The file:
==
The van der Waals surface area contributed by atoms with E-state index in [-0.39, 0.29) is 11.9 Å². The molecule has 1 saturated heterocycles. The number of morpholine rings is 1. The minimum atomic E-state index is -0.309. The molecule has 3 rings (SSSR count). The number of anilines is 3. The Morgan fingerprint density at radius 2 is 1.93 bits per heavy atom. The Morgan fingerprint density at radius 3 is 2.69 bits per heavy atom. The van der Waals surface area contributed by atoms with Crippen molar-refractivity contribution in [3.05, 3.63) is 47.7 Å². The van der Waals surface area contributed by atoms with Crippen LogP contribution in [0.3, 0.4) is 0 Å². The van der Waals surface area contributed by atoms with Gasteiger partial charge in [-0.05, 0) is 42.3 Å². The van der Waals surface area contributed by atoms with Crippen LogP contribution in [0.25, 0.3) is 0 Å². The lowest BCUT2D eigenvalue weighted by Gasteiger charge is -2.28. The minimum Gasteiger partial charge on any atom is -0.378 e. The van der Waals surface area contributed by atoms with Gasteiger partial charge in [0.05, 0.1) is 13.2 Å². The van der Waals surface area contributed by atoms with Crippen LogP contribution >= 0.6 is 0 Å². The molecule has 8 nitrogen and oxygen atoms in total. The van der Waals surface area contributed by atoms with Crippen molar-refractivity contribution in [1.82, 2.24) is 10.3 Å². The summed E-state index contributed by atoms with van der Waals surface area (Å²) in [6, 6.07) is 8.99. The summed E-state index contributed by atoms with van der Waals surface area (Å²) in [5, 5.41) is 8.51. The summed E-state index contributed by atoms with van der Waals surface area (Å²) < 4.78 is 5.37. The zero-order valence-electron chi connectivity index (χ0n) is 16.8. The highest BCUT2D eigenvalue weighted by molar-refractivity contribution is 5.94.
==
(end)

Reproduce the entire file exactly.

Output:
The van der Waals surface area contributed by atoms with E-state index in [-0.39, 0.29) is 11.9 Å². The molecule has 1 saturated heterocycles. The number of morpholine rings is 1. The minimum atomic E-state index is -0.309. The molecule has 3 rings (SSSR count). The number of anilines is 3. The Morgan fingerprint density at radius 2 is 1.93 bits per heavy atom. The Morgan fingerprint density at radius 3 is 2.69 bits per heavy atom. The van der Waals surface area contributed by atoms with Crippen molar-refractivity contribution in [3.05, 3.63) is 47.7 Å². The van der Waals surface area contributed by atoms with Crippen LogP contribution in [0.3, 0.4) is 0 Å². The van der Waals surface area contributed by atoms with Gasteiger partial charge in [-0.05, 0) is 42.3 Å². The van der Waals surface area contributed by atoms with Crippen LogP contribution in [0.25, 0.3) is 0 Å². The lowest BCUT2D eigenvalue weighted by Gasteiger charge is -2.28. The minimum Gasteiger partial charge on any atom is -0.378 e. The van der Waals surface area contributed by atoms with Gasteiger partial charge in [0.05, 0.1) is 13.2 Å². The van der Waals surface area contributed by atoms with Crippen LogP contribution >= 0.6 is 0 Å². The molecule has 8 nitrogen and oxygen atoms in total. The van der Waals surface area contributed by atoms with Crippen molar-refractivity contribution in [1.82, 2.24) is 10.3 Å². The summed E-state index contributed by atoms with van der Waals surface area (Å²) in [6, 6.07) is 8.99. The summed E-state index contributed by atoms with van der Waals surface area (Å²) in [5, 5.41) is 8.51. The summed E-state index contributed by atoms with van der Waals surface area (Å²) < 4.78 is 5.37. The zero-order valence-electron chi connectivity index (χ0n) is 16.8. The highest BCUT2D eigenvalue weighted by molar-refractivity contribution is 5.94.